Burroway describes the NALT project:
Dan Savage introduces the new project, recalling he often encounters Christians who tell him, “we’re not all like that,” that not all Christians condemn LGBT people. Savage’s response had been: Don’t tell me, tell the anti-gay Christian leaders who claim to speak for all Christians. Now there’s a platform for those Christians to do just that. Not All Like That was launched [yesterday], providing a platform for “NALT Christians” to post their videos and demonstration that Christians support LGBT people.
Gabriel Arana elaborates on the project’s goals:
The project is a call to arms for Christians who want to take back their faith from the religious right, which has sucked up much of the air in public debates on faith and policy.
When conservatives like Newt Gingrich and Rick Santorum become synecdoches for Christians writ large, it doesn’t leave much room for people like John and Catherine Shore—those who mirror public opinion far more closely than the anti-gay Christians on Fox News.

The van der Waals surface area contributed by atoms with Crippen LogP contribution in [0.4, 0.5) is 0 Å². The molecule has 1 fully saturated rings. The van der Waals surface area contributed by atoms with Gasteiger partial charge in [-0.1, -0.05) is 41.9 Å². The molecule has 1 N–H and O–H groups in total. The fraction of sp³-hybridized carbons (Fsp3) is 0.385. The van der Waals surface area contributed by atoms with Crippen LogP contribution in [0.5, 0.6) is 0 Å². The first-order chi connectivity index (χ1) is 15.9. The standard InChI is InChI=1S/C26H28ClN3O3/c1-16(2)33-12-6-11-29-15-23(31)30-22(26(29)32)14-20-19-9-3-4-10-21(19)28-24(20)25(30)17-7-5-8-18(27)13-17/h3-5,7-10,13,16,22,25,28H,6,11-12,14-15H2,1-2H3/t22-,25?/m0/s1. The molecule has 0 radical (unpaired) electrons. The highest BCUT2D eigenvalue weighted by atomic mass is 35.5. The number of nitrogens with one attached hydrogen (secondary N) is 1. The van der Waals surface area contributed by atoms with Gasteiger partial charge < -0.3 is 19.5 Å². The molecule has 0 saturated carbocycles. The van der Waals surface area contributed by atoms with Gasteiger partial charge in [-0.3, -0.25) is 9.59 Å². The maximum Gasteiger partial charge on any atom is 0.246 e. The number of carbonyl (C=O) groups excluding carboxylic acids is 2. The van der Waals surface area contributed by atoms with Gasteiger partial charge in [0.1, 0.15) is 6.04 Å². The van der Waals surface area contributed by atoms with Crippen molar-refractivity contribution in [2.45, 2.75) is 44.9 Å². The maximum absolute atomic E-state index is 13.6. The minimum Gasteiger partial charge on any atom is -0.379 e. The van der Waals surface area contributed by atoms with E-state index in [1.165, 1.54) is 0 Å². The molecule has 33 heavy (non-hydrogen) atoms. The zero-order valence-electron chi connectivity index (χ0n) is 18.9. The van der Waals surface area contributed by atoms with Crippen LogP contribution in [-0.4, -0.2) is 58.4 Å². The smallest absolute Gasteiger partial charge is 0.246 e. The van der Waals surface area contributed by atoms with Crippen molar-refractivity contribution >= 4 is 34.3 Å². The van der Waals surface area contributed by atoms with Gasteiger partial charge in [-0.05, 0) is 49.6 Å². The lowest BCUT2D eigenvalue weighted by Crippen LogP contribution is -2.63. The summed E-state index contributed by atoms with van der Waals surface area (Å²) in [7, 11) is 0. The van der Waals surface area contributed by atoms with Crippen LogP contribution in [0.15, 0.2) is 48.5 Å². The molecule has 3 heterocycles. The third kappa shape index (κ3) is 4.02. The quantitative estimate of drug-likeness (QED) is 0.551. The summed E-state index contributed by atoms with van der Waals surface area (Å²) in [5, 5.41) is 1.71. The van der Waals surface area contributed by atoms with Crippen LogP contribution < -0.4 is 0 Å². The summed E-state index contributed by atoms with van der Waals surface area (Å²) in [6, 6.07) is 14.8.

Indeed, while polling shows support for gay rights varies by denomination, the majority of Catholics and mainline Protestants—the country’s two largest Christian sects—favor same-sex marriage. But the anti-gay crowd seems to have won the public-relations war: In a well-known 2007 study of to 16- to 29-year-olds, 91 percent of non-Christians and 80 percent of active churchgoers described Christianity as “anti-homosexual.” Savage and Shore attribute the disconnect on the religious right’s well-funded media machine; when gay rights are in the news, media bookers turn reflexively to virulently anti-gay personalities like the Family Research Council’s Tony Perkins or Pat Robertson. “Tony Perkins is very loud and the NALT Christians are very quiet,” Savage says.
(Video: Evangelical blogger Fred Clark’s NALT video, a transcript of which is here)